China has selected two female astronauts among seven candidates for its next manned space mission that will launch between June and August.
Three Chinese astronauts, also known as taikonauts, will be chosen from the candidates to fly aboard the Shenzhou-9 spacecraft that will manually dock with Tiangong-1, an orbiting module of the country's planned space station, and conduct scientific experiments, said Li Wei, deputy designer for spacecraft systems with the China Aerospace and Technology Corporation.
The two female astronauts, whose identity will be released before the launch, were selected from 15 women who must be married and have given birth naturally, Space International magazine under the China Academy of Space Technology said yesterday. They also must have no scars nor body odor.
Pang Zhihao, deputy editor- in-chief of the magazine, said: "They even must not have decayed teeth because any small flaw might cause great trouble or a disaster in space."
Pang said a scar might open and start bleeding in space and the cramped conditions would intensify body odor.
Xu Xianrong, a professor with the General Hospital of the PLA Air Force, said the female astronauts must be married and have given birth naturally because that ensures their body and mental condition are mature enough.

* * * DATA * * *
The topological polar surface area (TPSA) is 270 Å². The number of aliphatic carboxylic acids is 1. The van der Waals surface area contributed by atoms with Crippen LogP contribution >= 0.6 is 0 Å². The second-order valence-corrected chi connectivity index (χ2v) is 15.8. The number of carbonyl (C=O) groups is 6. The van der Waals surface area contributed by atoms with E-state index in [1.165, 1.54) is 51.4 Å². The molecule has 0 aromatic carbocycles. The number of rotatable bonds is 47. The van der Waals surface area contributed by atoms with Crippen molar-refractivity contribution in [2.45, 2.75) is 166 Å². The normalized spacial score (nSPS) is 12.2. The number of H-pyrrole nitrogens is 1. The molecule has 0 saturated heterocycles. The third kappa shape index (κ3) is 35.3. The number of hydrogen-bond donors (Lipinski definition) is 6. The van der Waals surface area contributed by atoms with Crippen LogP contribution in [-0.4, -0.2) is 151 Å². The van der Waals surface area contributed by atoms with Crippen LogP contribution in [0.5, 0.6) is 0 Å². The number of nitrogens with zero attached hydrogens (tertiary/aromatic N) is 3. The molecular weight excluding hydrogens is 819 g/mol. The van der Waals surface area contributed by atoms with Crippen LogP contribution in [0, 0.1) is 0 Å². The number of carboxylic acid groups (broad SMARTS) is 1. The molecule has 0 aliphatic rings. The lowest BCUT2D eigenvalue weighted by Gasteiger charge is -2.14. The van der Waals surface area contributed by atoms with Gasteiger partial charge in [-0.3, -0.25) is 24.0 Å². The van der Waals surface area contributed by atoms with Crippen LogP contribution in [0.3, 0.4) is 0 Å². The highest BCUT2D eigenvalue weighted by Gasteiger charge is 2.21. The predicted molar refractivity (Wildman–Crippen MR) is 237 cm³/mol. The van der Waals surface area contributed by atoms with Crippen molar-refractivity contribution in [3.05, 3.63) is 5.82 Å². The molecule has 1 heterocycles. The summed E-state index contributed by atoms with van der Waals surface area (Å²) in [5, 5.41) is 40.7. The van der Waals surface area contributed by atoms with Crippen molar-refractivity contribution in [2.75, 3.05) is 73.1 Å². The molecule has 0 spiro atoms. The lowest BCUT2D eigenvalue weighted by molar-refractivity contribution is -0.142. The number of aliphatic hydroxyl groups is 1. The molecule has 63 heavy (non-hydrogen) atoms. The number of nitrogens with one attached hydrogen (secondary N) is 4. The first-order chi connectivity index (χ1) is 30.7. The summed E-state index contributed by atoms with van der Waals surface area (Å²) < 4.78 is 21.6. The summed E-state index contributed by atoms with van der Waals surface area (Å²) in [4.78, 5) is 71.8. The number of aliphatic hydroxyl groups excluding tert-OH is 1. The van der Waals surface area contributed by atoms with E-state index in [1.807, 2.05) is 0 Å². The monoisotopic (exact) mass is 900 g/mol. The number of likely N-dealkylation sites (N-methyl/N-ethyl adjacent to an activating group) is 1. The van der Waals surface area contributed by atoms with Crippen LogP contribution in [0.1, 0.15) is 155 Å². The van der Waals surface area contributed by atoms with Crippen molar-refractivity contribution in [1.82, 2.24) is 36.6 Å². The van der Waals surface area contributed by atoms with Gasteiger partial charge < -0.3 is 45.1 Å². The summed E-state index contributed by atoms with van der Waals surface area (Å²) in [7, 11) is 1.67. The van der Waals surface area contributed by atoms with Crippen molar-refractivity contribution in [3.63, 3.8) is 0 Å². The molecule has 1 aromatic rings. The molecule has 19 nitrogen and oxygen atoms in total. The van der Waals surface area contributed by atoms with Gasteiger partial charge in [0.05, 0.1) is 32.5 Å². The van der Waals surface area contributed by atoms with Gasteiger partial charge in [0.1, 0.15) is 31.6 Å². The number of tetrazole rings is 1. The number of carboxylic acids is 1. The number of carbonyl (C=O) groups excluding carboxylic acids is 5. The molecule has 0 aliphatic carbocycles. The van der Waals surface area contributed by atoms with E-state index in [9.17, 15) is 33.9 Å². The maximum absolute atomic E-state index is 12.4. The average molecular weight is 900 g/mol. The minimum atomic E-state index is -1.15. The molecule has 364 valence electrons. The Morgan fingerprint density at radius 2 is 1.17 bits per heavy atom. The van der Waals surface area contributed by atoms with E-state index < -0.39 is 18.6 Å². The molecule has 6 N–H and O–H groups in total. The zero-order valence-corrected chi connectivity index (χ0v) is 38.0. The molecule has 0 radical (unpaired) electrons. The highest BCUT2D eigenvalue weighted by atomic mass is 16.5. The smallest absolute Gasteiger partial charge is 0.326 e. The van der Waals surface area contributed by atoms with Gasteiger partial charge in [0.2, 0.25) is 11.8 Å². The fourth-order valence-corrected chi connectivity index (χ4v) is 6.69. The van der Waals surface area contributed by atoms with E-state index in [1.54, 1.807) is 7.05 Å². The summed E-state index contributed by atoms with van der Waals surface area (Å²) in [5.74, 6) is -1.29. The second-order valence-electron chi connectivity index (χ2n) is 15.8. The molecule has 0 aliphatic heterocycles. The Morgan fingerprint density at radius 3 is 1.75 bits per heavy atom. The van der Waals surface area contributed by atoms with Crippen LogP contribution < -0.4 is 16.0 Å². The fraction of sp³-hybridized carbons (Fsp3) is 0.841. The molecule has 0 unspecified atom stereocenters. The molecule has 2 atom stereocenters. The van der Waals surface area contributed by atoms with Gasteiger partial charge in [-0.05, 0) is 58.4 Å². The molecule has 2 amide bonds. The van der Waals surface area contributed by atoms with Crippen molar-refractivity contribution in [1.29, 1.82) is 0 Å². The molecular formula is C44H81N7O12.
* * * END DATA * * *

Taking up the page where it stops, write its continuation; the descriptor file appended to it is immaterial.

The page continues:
Meanwhile, Pang said female astronauts tend to be more "keen and sensitive with better communication skills than their male counterparts."
He added women were also good at dealing with relationships with their space partners, which would be an important quality on a long mission such as a trip to Mars.
The former Soviet Union sent the world's first female astronaut, Valentina Vladimirovna Tereshkova, into space in 1963.
The seven candidates for the Shenzhou-9 were picked from fighter pilots. Another 45 astronauts, 15 female and 30 male, were selected as backups, Li said.